Why Forecasts for the 2013 Housing Market are Too Low

March 4, 2013

by Mike Simonsen

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I’m in Washington DC to talk to the National Association of Business Economics on the state of the housing market. I ran into Lawrence Yun, the chief economist for the National Association of Realtors and he mentioned that he just raised his forecast for 2013 from 4% year over year to 7-8%. That’s pretty bullish. Yun, of course, takes a lot of flack for being an industry cheerleader rather than objective. So he should be bullish, right? I told him he’s still too low.

The logic is this: in 2012 US Housing Prices climbed between 5 and 12%, depending on which measure you choose.  The Case-Shiller Index climbed 6.8% year over year at the end of 2012. Here in 1Q 2013, all the leading indicators are stronger than they were a year ago. (For those of you just tuning in, this is the third in a series of “home prices are stronger than you think” posts from me this winter.)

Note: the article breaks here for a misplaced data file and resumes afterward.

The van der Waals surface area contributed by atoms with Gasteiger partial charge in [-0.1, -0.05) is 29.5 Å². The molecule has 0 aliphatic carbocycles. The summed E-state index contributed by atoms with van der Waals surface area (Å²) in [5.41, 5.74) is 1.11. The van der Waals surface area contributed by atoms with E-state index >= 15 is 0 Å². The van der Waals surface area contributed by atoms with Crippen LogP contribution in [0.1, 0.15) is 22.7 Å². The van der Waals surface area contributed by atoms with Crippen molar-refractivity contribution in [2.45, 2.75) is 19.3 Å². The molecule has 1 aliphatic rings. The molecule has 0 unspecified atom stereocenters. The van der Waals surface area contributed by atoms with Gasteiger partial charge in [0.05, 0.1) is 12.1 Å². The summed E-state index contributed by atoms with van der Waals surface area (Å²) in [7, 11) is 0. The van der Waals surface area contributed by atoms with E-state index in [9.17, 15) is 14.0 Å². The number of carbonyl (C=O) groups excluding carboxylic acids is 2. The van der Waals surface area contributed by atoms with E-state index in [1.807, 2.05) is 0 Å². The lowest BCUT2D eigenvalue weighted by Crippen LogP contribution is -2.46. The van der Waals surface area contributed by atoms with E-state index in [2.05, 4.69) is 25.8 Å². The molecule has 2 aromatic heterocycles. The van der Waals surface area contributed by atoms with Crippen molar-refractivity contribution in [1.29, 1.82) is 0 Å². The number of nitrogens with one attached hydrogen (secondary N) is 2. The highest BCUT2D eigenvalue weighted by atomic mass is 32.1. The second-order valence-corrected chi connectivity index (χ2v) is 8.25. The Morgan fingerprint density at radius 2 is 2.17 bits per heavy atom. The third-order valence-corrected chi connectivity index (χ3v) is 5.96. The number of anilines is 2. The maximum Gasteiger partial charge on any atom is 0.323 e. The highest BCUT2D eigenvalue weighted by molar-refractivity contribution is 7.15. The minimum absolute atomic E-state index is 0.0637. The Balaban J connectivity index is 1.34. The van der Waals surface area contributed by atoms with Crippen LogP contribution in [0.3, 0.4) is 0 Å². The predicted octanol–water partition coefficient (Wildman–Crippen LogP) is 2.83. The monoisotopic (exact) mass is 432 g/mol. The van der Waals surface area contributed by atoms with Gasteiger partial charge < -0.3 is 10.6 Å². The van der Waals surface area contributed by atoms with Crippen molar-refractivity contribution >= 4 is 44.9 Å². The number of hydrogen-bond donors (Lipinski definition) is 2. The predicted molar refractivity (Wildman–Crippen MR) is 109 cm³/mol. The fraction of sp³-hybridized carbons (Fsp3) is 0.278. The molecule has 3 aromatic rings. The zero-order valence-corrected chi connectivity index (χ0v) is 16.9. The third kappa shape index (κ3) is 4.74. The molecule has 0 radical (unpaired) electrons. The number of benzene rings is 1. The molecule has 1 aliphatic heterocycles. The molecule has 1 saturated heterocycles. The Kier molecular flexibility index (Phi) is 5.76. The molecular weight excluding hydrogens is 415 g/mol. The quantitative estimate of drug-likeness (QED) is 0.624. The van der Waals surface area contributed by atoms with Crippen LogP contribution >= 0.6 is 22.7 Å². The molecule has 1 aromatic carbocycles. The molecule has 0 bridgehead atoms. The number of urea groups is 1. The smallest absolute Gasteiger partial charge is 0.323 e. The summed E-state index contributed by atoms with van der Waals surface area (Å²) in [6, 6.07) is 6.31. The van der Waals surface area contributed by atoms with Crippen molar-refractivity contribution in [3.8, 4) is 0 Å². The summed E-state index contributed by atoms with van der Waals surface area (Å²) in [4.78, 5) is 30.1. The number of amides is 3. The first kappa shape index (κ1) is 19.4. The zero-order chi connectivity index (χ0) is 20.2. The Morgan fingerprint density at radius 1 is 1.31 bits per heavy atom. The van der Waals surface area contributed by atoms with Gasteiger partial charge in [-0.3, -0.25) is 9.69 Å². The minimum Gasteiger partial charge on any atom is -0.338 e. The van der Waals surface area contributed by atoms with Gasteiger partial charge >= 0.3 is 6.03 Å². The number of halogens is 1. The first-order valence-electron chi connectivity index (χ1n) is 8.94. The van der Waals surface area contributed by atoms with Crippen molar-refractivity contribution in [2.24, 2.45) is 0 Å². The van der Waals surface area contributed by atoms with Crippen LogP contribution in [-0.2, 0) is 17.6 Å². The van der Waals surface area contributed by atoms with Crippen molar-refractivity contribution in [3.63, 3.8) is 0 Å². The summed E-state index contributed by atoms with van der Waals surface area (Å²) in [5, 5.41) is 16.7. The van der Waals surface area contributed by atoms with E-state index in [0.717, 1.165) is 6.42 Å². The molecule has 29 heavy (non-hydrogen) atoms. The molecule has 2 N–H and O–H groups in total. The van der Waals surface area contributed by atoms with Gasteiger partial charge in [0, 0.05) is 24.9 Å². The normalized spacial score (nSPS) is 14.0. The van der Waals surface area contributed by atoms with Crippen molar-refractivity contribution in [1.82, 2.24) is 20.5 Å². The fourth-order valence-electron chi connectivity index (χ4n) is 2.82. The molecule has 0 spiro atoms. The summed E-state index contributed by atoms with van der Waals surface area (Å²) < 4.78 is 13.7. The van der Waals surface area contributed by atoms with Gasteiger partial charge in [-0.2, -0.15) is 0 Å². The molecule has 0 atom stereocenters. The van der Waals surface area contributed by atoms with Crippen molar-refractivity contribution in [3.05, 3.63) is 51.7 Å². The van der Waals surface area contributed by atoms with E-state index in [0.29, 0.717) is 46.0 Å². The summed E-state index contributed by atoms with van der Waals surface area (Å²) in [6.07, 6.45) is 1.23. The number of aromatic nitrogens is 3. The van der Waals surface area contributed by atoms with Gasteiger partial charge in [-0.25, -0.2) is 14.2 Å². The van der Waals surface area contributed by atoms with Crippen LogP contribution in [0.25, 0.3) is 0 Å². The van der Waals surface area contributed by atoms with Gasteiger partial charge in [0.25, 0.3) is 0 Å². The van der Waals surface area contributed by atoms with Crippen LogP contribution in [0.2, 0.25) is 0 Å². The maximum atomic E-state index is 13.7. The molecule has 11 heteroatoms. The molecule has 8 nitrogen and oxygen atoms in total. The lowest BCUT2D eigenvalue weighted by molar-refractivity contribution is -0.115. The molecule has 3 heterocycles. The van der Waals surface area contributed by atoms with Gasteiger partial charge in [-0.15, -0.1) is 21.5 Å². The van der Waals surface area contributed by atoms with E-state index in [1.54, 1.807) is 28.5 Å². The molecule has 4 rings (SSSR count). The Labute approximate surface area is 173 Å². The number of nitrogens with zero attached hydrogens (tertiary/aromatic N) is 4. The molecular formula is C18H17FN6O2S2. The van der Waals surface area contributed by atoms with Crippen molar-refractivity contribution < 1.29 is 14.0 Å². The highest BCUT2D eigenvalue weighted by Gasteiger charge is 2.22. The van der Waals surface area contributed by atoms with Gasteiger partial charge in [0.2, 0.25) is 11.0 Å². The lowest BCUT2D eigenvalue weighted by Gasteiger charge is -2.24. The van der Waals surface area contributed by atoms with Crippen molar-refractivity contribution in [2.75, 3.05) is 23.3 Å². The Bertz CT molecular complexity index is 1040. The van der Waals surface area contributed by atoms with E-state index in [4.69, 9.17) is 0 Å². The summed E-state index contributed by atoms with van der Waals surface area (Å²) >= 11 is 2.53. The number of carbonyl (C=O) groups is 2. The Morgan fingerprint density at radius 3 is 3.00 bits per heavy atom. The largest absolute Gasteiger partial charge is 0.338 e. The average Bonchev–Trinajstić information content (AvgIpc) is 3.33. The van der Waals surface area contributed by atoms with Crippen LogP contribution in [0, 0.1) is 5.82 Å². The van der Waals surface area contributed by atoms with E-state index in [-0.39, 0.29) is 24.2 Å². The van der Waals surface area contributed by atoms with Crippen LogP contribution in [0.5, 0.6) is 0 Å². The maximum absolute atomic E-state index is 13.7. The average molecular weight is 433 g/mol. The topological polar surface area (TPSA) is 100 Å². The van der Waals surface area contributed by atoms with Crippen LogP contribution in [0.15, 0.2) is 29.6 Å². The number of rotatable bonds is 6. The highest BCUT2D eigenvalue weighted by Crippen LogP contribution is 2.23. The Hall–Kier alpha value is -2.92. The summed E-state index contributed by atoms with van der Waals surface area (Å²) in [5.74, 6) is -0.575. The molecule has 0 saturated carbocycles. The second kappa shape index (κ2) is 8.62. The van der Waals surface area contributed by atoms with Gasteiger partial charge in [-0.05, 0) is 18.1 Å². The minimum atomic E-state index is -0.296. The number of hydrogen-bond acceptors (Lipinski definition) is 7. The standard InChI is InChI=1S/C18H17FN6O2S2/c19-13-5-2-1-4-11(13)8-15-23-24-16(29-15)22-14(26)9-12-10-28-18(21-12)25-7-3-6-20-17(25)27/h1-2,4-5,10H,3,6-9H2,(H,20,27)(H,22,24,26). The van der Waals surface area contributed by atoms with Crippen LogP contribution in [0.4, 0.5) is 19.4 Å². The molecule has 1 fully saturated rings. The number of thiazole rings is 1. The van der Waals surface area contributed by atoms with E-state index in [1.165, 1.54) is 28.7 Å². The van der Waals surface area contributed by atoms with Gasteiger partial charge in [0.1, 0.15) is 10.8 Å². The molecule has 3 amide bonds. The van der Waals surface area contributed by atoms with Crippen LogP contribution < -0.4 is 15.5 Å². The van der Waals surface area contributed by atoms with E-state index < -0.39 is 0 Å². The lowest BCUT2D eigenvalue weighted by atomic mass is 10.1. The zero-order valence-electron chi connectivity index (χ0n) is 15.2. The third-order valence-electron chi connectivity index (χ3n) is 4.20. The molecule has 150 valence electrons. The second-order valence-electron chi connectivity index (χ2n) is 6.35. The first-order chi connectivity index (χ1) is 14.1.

Contact Altos if you want details on the our housing market data.

2012 (December) 2013 Forecast
Altos Research 7.9% 10%
CoreLogic 6.8% 6%
NAR 11.5% 8%
Clear Capital 4.9% 5%

Note that all these measures, except for Altos, focus on the closed transactions. They are, by definition, lagging. It makes sense that, in an accelerating market, the Altos number is going to hit it’s high several months before the others do.

The always-lucid Bill McBride at CalculatedRisk saw homes prices rise in 2012 but anticipates a slowdown in 2013, though he doesn’t say why.

 

US Home Prices 2012 Composite Prices. Single Family Homes. Altos 20-city (national) composite. Data as of February 22, 2013. Source: Altos Research

 

If you observe that home prices rose at x% last year and that the conditions (low supply, high demand) that created that rise are stronger this year, it’s reasonable that your models should indicate stronger price appreciation this year. Don’t be surprised when 2013 turns out to be another roaring year for home prices.

 

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